Selection Methods: Comparison of Assessment Centers with Personnel Records Evaluations

By Lowry, Phillip E. | Public Personnel Management, Fall 1994 | Go to article overview

Selection Methods: Comparison of Assessment Centers with Personnel Records Evaluations


Lowry, Phillip E., Public Personnel Management


A constant problem facing all human resource managers is finding the best way t select management talent. How should we select managers to ensure the best choices are made? Choosing the right selection method is the key to making the right selection decision. This descriptive research study provides a comparatively analyzes two selection methods.

One of the fastest growing selection methods in use today is the assessment center. Assessment centers use simulations of actual tasks in the job under consideration. The candidate's performance is evaluated in terms of how well th simulated task is performed or how much of a particular performance dimension the candidate possesses.(1)

As of 1981, over 44 percent of 156 federal, state, and local governments used the assessment center.(2) Yeager reported that as of 1985, 32 of 73 metropolita fire departments used the assessment center, especially for promotion(3). The assessment center is also widely used in the United Kingdom.(4) While there hav been questions raised about the validity of the assessment center, an overwhelming body of literature shows a positive relationship between assessmen center scores and performance as a manager or supervisor.(5)

Another important selection method in use today includes a group of procedures called "Experience and Training" (E&T) methods. These procedures include "...experience, training, accomplishments...," and are probably more extensivel used in the public sector "than any other selection device except written tests".(6) One E&T technique described by Hinrichs is a review of personnel records, including performance appraisals, to determine management potential.(7 In a follow-up study, Hinrichs reported that management potential ratings correlated highly with results from an assessment center as well as the positio level of the assessees eight years later.(8)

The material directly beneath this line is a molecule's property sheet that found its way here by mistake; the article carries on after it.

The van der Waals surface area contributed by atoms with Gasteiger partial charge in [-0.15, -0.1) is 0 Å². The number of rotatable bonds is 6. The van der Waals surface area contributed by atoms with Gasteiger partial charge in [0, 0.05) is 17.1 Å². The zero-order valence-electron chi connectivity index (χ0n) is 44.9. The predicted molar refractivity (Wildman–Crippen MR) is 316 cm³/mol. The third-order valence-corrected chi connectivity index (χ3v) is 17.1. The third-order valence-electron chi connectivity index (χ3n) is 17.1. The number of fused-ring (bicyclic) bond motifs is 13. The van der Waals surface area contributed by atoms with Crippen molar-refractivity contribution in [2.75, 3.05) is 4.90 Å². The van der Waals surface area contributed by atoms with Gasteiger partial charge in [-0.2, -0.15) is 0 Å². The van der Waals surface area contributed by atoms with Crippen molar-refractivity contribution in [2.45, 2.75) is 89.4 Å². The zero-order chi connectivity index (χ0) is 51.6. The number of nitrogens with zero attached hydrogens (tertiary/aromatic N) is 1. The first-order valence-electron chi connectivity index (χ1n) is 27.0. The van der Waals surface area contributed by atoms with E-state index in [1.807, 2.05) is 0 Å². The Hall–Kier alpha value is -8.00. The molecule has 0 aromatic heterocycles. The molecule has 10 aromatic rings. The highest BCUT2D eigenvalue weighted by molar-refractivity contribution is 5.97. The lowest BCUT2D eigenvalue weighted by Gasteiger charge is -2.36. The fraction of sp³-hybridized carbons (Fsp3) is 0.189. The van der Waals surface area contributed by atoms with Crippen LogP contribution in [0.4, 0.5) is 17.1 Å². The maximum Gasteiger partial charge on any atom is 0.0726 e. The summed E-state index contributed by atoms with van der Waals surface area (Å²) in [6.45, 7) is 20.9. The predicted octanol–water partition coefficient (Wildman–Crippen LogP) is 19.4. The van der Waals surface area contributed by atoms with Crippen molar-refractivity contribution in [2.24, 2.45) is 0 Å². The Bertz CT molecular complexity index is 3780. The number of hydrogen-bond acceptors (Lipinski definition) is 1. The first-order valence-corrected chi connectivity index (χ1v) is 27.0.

Despite the strong case for using ratings of management potential as a selectio tool, the relevant literature fails to reveal additional reported major researc on this topic.

Research Questions

In early 1990 a local government official asked me if using information from th personnel records would provide additional information to aid in the promotion decision for fire service and law enforcement supervisors and managers. The official told me that the local government charter required the use of the assessment center method for promotion testing. He stated that candidates for promotion almost universally agreed that the assessment center method was fair and relevant. However, they wanted the assessment center to include the opportunity to present their past accomplishments to the assessors.

We agreed that it would be useful to determine whether the promotion decision i their organization might be improved by including an evaluation of personnel records. It was further agreed that such an evaluation must be done outside the assessment center because there was no provision in the assessment center standards for such evaluations(9). Two questions, therefore, faced us: "Will personnel records evaluations add to the predictive power of the assessment center?" And, if so, "Is the records evaluation a better predictor than the assessment center?" If the records evaluation alone contributes more than the assessment center, then why use the assessment center? As Hinrichs stated in hi closing comment, "Why use a sledgehammer to swat a fly?"(10)

Method

Overview

Local government officials, including representatives from the fire and police employee organizations and the heads of the fire and police departments, expressed interest in using evaluations of personnel records

as part of the promotion decision. The officials involved agreed to test the us of records evaluations during 1990 and 1991. Each candidate in selected assessment centers for those years prepared a summary of their accomplishments. These summaries and the official personnel files were evaluated by a group of judges other than the assessors. …

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